Sunset in Karumba – the only difficult part with this shot was to concentrate on the composition, while avoiding getting any of the “Beware of Crocodile” signs that are posted all along the beach into the image, and of course also keeping a tiny bit of a careful eye open for things that bite.
DISCLAIMER – no honeybadgers were bitten or eaten by crocs in the effort to compile this account.
Australia… it’s a land of exotic and unique creatures, many of which that can kill you: stinging box jellyfish, poisonous snakes and spiders and equally poisonous tiny octopus, big red kangaroos and even birds like the Cassowary (the most dangerous bird on earth) that can slice you in half with a single kick, not to mention the two apex predators – great white sharks, and saltwater crocodiles (btw crocs have the strongest bite pressure of any animal in the world – no one has measured the bite pressure of a Great White).
What an opportunity for adventure, the question is how to plan to pull it off?
As a photographer, I invariably find packaged tours organized by tour companies to be abysmal failures because I find the timing to be poor (best light is in the morning before 10 am, or in the late afternoon after 3 pm depending on the latitude), and awkwardly organized in terms of stops that are often just convenient for the tour company and their route. With a few notable exceptions, I have found that its much better to figure things out on my own, with some advance research required to gain insight from other’s local knowledge.
Photo Credit: Tourism NT
Timing is Everything
As evidence, compare the photo above from Tourism NT with this photograph below that I took of a Mugger Crocodile in India, and where I had control over the lighting through selecting the time of day, the angle, and having enough time to capture the moment..
My recent trip to Australia was no exception regarding DIY versus prepackaged, and where in fact I actually found value. Basically I drove around half the country on my own, according to my own whims, schedule, and interest. It mostly paid off in terms of ability to see and photograph things because I could be completely opportunistic… for example, I was ahead of my driving schedule one day, so I did a quick search to find out what else was interesting in the area, and found a place where I could observe duck bill platypus’ and I was in luck, and got some decent shots.
At the top of my list, in no particular order was to dive the Great Barrier Reef, go cage diving with Great White Sharks, and see some crocs in the wild.
Crocs are common at the top end of the continent, in Queensland, Western Australia, and the Northern Territories. After doing a number of dives on the Great Barrier Reef in the Cairns/Mackay area, I started to get the idea that hunting for crocs would be my next big activity, and some of the acquaintances I had made were feeding me a few tips about possible places I could observe them, and some warnings as well. Just driving along the highway there were rivers where “Beware of Crocs” signs were posted, with specific instructions NOT to clean fish by the river, NOT to stand near the edge, and of course NOT to go swimming.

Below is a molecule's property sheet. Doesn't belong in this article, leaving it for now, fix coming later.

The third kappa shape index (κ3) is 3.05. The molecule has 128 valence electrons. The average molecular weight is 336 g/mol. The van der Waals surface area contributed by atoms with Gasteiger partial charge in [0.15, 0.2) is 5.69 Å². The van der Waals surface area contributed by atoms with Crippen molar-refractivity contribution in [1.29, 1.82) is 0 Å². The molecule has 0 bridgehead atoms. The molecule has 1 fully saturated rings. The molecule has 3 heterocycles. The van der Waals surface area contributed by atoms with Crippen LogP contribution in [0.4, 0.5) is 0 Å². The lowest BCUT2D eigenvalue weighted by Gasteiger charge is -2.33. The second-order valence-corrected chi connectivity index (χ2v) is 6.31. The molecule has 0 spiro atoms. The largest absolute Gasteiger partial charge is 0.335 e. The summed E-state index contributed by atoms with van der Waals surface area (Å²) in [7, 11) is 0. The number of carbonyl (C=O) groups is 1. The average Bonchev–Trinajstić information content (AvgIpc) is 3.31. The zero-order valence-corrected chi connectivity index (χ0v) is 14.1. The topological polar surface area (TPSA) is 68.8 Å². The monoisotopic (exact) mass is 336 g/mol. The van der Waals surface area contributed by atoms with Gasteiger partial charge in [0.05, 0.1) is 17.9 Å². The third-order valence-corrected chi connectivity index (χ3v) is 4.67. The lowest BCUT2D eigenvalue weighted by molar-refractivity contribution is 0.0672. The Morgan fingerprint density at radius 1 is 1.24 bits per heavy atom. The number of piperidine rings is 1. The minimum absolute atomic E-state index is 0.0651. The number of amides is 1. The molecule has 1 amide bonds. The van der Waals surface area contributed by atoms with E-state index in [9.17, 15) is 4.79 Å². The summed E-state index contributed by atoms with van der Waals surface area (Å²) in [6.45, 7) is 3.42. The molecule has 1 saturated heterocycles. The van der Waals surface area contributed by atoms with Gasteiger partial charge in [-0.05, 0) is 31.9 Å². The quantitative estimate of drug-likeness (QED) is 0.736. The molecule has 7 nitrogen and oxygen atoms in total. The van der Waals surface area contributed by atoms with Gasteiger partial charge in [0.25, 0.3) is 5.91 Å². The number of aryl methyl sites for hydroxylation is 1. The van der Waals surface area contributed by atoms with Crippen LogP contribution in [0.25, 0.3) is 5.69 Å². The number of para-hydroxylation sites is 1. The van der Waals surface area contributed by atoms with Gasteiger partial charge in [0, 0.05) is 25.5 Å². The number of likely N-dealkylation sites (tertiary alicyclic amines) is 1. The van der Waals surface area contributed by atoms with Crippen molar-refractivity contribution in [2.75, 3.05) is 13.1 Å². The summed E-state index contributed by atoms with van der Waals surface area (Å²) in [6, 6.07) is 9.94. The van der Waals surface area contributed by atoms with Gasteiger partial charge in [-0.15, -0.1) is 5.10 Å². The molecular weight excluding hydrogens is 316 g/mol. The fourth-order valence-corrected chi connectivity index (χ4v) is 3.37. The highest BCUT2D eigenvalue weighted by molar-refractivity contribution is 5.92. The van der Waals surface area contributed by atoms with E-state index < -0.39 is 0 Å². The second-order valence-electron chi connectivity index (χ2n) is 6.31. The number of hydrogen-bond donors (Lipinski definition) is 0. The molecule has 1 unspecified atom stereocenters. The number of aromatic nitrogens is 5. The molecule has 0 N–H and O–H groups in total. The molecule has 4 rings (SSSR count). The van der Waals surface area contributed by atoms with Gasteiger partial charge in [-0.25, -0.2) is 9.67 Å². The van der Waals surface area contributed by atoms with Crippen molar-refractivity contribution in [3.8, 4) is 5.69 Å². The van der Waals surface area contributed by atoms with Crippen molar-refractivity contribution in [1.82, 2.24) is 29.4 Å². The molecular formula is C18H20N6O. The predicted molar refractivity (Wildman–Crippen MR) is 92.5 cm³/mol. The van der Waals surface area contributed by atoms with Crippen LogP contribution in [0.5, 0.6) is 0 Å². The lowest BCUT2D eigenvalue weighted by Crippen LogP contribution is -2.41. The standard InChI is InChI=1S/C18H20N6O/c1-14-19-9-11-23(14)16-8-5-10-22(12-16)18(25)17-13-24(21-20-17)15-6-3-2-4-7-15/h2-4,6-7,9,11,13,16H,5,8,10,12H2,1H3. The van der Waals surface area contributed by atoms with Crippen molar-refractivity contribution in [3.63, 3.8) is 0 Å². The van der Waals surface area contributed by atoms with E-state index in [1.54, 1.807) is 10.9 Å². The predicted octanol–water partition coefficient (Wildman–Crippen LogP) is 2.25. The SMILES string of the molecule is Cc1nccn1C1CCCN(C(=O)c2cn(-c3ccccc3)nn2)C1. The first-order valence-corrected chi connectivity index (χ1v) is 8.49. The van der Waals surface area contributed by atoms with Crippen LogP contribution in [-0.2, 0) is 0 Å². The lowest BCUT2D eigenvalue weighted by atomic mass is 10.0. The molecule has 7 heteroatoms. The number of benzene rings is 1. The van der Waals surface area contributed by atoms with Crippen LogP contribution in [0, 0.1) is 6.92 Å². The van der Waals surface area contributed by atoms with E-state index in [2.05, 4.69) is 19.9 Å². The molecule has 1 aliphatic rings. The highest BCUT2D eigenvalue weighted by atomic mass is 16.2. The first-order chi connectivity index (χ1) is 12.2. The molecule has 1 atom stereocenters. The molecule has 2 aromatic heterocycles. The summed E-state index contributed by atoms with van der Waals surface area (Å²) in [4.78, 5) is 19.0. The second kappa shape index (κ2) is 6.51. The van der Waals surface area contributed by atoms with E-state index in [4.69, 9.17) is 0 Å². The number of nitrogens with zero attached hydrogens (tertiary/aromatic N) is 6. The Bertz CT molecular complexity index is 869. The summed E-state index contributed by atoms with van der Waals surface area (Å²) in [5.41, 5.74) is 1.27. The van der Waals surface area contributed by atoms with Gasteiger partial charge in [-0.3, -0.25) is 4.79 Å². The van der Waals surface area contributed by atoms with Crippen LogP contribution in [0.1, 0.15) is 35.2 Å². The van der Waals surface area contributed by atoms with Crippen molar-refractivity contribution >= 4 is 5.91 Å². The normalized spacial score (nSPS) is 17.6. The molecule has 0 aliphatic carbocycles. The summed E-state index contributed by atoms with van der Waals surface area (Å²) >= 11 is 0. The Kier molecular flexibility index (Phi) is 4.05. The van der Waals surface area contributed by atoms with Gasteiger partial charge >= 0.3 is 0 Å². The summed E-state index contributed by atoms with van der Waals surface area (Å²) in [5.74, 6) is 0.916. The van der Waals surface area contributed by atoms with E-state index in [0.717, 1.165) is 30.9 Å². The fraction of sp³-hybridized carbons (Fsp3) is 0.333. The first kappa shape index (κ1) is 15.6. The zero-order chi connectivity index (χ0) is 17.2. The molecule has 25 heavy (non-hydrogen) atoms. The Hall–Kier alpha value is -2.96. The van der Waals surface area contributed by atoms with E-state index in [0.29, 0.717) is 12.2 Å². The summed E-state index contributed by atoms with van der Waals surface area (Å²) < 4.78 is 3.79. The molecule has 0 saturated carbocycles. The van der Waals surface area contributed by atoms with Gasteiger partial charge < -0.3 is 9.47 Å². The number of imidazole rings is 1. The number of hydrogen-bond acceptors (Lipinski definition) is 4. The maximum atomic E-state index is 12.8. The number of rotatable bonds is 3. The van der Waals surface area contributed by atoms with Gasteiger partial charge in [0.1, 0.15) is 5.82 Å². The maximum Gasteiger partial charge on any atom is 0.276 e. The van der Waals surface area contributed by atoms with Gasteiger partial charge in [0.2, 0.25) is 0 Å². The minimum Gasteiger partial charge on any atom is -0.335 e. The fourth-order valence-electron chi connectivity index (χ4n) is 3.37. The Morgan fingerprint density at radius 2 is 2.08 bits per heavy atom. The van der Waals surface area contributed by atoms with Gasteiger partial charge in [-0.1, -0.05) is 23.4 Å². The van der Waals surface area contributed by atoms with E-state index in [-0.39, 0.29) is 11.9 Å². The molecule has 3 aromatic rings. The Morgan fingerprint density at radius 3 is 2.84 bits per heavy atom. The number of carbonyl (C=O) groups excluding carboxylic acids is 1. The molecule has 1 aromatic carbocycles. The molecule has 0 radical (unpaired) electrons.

Photo: Tourism NT
Anecdotally, I head a story from a local guide about two women who decided to go swimming in a croc infested area – despite being explicitly warned – and one was taken.. she had enough time to say “ohh, I think a croc has got me” before she was pulled under via a classic death roll. In fact it wasn’t just a “story” – I checked the online register of annual fatalities due to crocs in Australia, and it was clearly listed – actually the only kill for that year listed.
Having a very long telephoto lens, I could do my own croc hunting from a relatively safe distance from the water’s edge. Crocs are ambush predators, and are very opportunistic as well. They will see you long before you will see them, and even if you are standing on a raised dock at the water’s edge it can be dangerous because their primary attack mode is to lunge. Crocs can also move reasonably fast on land if its flat – being capable of short bursts of up to 24 to 29 km / hr.
Aye Karumba – Not just a cheesy line from a western movie involving Mexico
My first miss was in Karumba, Queensland. Karumba is noted for its spectacular sunsets looking out onto the Gulf of Carpentaria as you can see from the header image at the top of this post, but its also a popular fishing destination in the right season. I had emailed ahead to a couple of boats who offer croc spotting tours, but they weren’t in operation in that particular time of year I was visiting (Dec./Jan). It also looked a bit dubious in terms of photo opportunities as it sounded like mostly spotting croc eyes at night using lamps. I had booked a motel for two nights there, and when I checked in I asked the motel manager about any croc spotting opportunities.. she started laughing, because the just the day before I could have had a front row seat with a lounge chair and a cold drink right at the motel. In the yard beside the motel, a 3.5 meter croc was spotted running around, and was in fact corralled by using a wall of green garbage containers and guided to where it could be safely captured and re-located. It made the news world wide.